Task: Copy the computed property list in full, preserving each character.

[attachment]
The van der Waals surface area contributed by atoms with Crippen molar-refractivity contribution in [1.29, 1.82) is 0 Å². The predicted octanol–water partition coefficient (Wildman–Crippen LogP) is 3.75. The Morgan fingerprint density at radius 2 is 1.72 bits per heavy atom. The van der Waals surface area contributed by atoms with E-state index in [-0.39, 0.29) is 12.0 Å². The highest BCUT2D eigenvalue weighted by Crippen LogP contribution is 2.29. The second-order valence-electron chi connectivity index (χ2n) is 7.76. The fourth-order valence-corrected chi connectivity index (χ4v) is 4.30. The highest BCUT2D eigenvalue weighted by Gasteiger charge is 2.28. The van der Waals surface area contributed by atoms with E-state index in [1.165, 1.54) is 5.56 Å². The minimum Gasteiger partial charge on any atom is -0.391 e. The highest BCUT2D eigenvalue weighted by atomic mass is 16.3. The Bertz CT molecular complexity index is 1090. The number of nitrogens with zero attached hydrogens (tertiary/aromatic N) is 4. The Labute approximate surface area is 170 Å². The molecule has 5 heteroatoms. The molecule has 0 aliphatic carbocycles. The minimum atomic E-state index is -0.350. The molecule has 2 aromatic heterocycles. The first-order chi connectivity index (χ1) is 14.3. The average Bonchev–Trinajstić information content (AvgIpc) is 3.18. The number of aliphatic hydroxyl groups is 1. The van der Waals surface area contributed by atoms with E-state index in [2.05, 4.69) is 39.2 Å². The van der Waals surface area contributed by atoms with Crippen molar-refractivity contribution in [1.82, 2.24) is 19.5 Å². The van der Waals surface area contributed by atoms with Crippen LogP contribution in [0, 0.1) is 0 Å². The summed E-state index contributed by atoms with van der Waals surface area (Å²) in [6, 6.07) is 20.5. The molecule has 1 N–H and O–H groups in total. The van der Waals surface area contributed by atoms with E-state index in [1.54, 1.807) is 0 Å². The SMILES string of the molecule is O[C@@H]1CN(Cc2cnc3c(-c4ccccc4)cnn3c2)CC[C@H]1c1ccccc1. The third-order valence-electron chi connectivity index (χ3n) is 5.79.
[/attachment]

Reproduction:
The van der Waals surface area contributed by atoms with Crippen molar-refractivity contribution in [1.29, 1.82) is 0 Å². The predicted octanol–water partition coefficient (Wildman–Crippen LogP) is 3.75. The Morgan fingerprint density at radius 2 is 1.72 bits per heavy atom. The van der Waals surface area contributed by atoms with E-state index in [-0.39, 0.29) is 12.0 Å². The highest BCUT2D eigenvalue weighted by Crippen LogP contribution is 2.29. The second-order valence-electron chi connectivity index (χ2n) is 7.76. The fourth-order valence-corrected chi connectivity index (χ4v) is 4.30. The highest BCUT2D eigenvalue weighted by Gasteiger charge is 2.28. The van der Waals surface area contributed by atoms with E-state index in [1.165, 1.54) is 5.56 Å². The minimum Gasteiger partial charge on any atom is -0.391 e. The highest BCUT2D eigenvalue weighted by atomic mass is 16.3. The Bertz CT molecular complexity index is 1090. The number of nitrogens with zero attached hydrogens (tertiary/aromatic N) is 4. The Labute approximate surface area is 170 Å². The molecule has 5 heteroatoms. The molecule has 0 aliphatic carbocycles. The minimum atomic E-state index is -0.350. The molecule has 2 aromatic heterocycles. The first-order chi connectivity index (χ1) is 14.3. The average Bonchev–Trinajstić information content (AvgIpc) is 3.18. The number of aliphatic hydroxyl groups is 1. The van der Waals surface area contributed by atoms with E-state index in [2.05, 4.69) is 39.2 Å². The van der Waals surface area contributed by atoms with Crippen molar-refractivity contribution in [1.82, 2.24) is 19.5 Å². The van der Waals surface area contributed by atoms with Crippen LogP contribution in [0, 0.1) is 0 Å². The summed E-state index contributed by atoms with van der Waals surface area (Å²) in [6, 6.07) is 20.5. The molecule has 1 N–H and O–H groups in total. The van der Waals surface area contributed by atoms with E-state index in [1.54, 1.807) is 0 Å². The SMILES string of the molecule is O[C@@H]1CN(Cc2cnc3c(-c4ccccc4)cnn3c2)CC[C@H]1c1ccccc1. The third-order valence-electron chi connectivity index (χ3n) is 5.79.